Cookies help us deliver our Services. By using our Services, you agree to our use of cookies. Learn More.

Musicals To Watch If You Like West Side Story

Is there any genre as misunderstood as the musical? Misconceptions abound about films filled with song and dance, the most common of which is that the films are absurd, overly cutesy, and lacking in substance. Musicals, however, aren't always stories of happy-go-lucky people dancing in the street, and "West Side Story" is an excellent example of this. The film is unafraid to deal with darkness: The central story of the film, after all, is about a racially motivated gang war between the Sharks and the Jets. "West Side Story" is a strong reminder that musicals are capable of tackling vital social issues just as effectively as any other genre.

When "West Side Story" hit cinemas in 1961, it was a force to be reckoned with. The film, based on the play conceived by Jerome Robbins, with music by Leonard Bernstein and lyrics by Stephen Sondheim, absolutely dominated the Oscars, winning a whopping 10 Academy Awards, including best picture and best director.

"West Side Story" is back in the headlines with legendary director Steven Spielberg's adaptation of the classic musical: In honor of "West Side Story" gracing our screens again with a new adaptation, here are musicals to watch if you can't get enough of the Sharks and the Jets.

Carmen Jones

It's an exceptional rarity to see Hollywood films from the 1950s featuring Black actors in prominent roles at all, let alone a predominantly Black cast as we see in "Carmen Jones." An operatic adaptation of Bizet's "Carmen," the stage version premiered on Broadway in 1943. Filmmaker Otto Preminger wanted to make a film adaptation and eventually found his partner in legendary producer Darryl Zanuck: "Carmen Jones" was released in 1954.

"Carmen Jones" stars Dorothy Dandridge as the titular character, who works at a parachute factory. Carmen is described as a "shameless vixen," and she strikes up a rapport with Joe (Harry Belafonte), a soldier preparing for flight school. The film oozes romance and sex, and Dandridge and Belafonte have some truly scintillating chemistry. It's easy to see how "Carmen Jones" paved the way for a musical like "West Side Story," which featured a number of prominent Latino characters.

A Star is Born

While Bradley Cooper and Laga Gaga may be the first people you think of when you hear "A Star is Born," the 2018 film is actually the fourth version of the same story. Even before the great 1937 version, the story originated in 1932's "What Price Hollywood," directed by George Cukor. Cukor returned to direct the 1954 version of "A Star is Born," which, quite frankly, remains the finest iteration of the story.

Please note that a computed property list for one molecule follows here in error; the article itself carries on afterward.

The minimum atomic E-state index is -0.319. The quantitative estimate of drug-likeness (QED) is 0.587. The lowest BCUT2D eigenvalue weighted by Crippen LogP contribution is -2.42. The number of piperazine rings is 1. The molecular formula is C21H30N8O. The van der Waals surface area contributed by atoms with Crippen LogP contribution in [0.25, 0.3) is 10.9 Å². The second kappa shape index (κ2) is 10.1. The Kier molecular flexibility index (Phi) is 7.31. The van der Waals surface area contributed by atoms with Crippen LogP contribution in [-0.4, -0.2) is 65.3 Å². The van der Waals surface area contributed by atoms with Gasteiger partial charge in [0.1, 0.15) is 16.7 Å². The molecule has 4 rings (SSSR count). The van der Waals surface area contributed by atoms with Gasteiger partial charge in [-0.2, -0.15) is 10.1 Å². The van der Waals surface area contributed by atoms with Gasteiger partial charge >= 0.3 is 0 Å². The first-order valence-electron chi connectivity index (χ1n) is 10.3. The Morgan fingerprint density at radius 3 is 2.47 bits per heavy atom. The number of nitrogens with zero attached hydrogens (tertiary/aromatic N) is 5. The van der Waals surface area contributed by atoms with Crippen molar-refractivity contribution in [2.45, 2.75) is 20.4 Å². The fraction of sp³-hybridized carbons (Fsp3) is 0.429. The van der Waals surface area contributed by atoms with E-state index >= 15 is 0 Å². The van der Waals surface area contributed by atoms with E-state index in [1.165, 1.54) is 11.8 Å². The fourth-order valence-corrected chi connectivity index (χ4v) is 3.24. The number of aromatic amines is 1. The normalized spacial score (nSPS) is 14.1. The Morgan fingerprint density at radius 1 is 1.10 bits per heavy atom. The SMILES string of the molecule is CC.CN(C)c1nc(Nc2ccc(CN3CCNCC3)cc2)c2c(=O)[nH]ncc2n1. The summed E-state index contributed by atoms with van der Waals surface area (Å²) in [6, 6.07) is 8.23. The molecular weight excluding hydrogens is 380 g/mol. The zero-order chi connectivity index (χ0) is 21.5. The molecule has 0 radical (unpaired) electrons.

Judy Garland stars as Esther Blodgett, an aspiring singer who is discovered by Norman Maine (James Mason) on a drunken evening out. The two form a tumultuous relationship as Blodgett's star rises rapidly, and Maine's falls at the same rate. Aside from having some of the very best musical numbers in cinema history, "A Star is Born" provides a detailed account of what it takes for a person — and particularly a woman — to become successful in Hollywood. Everything from trying to change Blodgett's figure, face, personality, and even her name is accounted for, and the film in many ways mirrors Garland's extremely difficult Hollywood experience.

The film is absolutely stunning, featuring some of the finest color photography, particularly with the rich, striking blues in "The Man That Got Away." Garland gives one of the finest performances committed to the silver screen and stands as a reminder of what an incredibly gifted talent she was. Like "West Side Story," "A Star is Born" stands out for being utterly unafraid to deal with tragedy.

The Sound of Music

"The hills are alive with the sound of music," are lyrics familiar enough to get most people erupting into song. That's all thanks to the 1965 classic, "The Sound of Music." The Rogers & Hammerstein musical shares a close connection with the original "West Side Story," as both films were directed by Robert Wise, each winning him an Oscar for both best director and best picture. "The Sound of Music" won an additional three Oscars for sound, music, and editing.